Jake's uncle is getting ready to take his team out. He shows Kamik some of the things he does to make sure his dogs are in good shape. And he tells Jake about things dogs will do--like chewing on the harnesses and ropes. Knowing how to sew and braid so that he can repair chewed up ropes and harnesses, is important, too! There's other responsibilities, too. It seems like a lot of work to Jake, but his uncle is reassuring. Like Kamik, he'll learn, a bit at a time. As the story ends, Kamik is off, on a short run, with the pack.

As with the other Kamik books, I love the present-day setting, and the significant role extended family members play in Jake's life. In each one, Qin Leng's illustrations are vivid and lively. Endearing and accurate, the Kamik stories are terrific. If you don't have the first two, get them right away when you get Kamik Joins the Pack. As I'm writing, snow is falling outside. It is falling in a good many places in the US... it is wintertime! Perfect time for sharing stories.... about puppies and sleds.

Tuesday, December 13, 2016

Not recommended: INDEH: A STORY OF THE APACHE WARS by Ethan Hawke and Greg Ruth

Eds. note on Dec 16, 2016: Please scroll down to see Greg Ruth's response to my review. In turn, I responded to him.

I've received several questions about Indeh: A Story of the Apache Wars by Ethan Hawke and Greg Ruth.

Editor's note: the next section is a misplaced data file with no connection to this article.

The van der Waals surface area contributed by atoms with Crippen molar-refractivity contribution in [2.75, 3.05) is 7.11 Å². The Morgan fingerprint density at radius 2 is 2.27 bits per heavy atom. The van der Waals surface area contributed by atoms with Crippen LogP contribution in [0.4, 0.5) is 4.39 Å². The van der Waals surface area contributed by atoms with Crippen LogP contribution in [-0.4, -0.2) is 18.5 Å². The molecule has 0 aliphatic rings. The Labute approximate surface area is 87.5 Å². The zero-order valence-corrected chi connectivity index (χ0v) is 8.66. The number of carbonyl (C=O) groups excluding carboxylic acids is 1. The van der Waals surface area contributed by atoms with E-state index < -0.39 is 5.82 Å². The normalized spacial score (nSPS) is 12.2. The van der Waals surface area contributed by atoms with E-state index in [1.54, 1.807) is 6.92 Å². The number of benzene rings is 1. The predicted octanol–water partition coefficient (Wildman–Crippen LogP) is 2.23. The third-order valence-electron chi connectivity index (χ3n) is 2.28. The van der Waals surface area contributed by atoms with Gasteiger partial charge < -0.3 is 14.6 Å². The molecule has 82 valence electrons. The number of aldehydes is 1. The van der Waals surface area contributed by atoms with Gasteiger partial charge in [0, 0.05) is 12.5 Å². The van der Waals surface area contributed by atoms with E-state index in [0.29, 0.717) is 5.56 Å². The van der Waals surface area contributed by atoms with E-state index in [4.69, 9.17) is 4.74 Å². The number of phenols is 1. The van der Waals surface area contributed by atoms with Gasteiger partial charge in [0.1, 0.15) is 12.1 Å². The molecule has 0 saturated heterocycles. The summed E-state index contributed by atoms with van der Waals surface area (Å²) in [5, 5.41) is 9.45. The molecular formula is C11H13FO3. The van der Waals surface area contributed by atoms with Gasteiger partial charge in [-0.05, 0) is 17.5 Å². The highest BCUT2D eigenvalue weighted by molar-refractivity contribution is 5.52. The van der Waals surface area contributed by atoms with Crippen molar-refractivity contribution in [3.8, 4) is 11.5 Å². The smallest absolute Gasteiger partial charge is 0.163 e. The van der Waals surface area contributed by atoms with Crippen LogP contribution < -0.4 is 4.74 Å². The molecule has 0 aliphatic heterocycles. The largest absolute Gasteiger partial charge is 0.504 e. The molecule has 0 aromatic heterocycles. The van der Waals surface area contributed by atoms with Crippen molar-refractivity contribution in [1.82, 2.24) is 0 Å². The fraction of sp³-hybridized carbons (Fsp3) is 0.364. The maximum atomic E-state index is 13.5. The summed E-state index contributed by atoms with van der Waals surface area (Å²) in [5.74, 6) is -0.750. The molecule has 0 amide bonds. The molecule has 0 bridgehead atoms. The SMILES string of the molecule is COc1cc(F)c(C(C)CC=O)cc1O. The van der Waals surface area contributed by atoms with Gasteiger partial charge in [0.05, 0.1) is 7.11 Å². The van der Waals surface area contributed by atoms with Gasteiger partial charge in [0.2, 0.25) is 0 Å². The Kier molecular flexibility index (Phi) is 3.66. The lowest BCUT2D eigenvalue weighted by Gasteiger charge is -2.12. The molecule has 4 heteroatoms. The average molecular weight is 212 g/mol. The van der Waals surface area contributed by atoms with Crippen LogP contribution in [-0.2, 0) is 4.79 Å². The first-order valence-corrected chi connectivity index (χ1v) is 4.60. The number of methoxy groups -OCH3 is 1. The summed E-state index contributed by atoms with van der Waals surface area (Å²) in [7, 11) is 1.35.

Published by Hachette Book Group in 2016, this graphic novel wasn't published for, or marketed to, children or young adults. That said, we know that teens read a lot of things that wasn't necessarily meant for them. There are awards, too (like the American Library Association's Alex Award) for books regarded as "crossover" ones--which cross over from the adult to the teen market.

Teachers and librarians are asking if Indeh can be used in high school classrooms. Short answer? No.

Generally, reviews on American Indians in Children's Literature are specific to accuracy of content which, in my view, makes them suitable for teachers to use when they develop lessons or select books to read aloud in their classrooms.

The questions I'm getting suggest that teachers wonder if there's enough accuracy in Indeh to use it to teach about the Apache wars. It may also be coming from teachers who know that graphic novels are a hit with teens and that Indeh may work well with teens who are reluctant readers.

Again--my answer is no. It isn't accurate (more on that, later). There's another interesting factor to consider.

Hawke's Use of Geronimo's Words

As I started reading Indeh, I pulled out the resources I use when doing book reviews. I had Indeh in one window (I use a Kindle app on my computer) and in another window, I had a copy of Geronimo's Story of His Life which was "taken down and edited by S. M. Barrett." He was the Superintendent of Education in Lawton, Oklahoma and the contents of this book were told to him by Geronimo. The first pages in it are devoted to copies of letters that went back and forth between several people involved in authorizing Geronimo to tell his story. It was published in 1906 by Duffield & Company in New York.

Right away, I hit the pause button in my reading. Here's a screen cap comparing the opening lines of Hawke's book (on top), and Barrett's (on the bottom):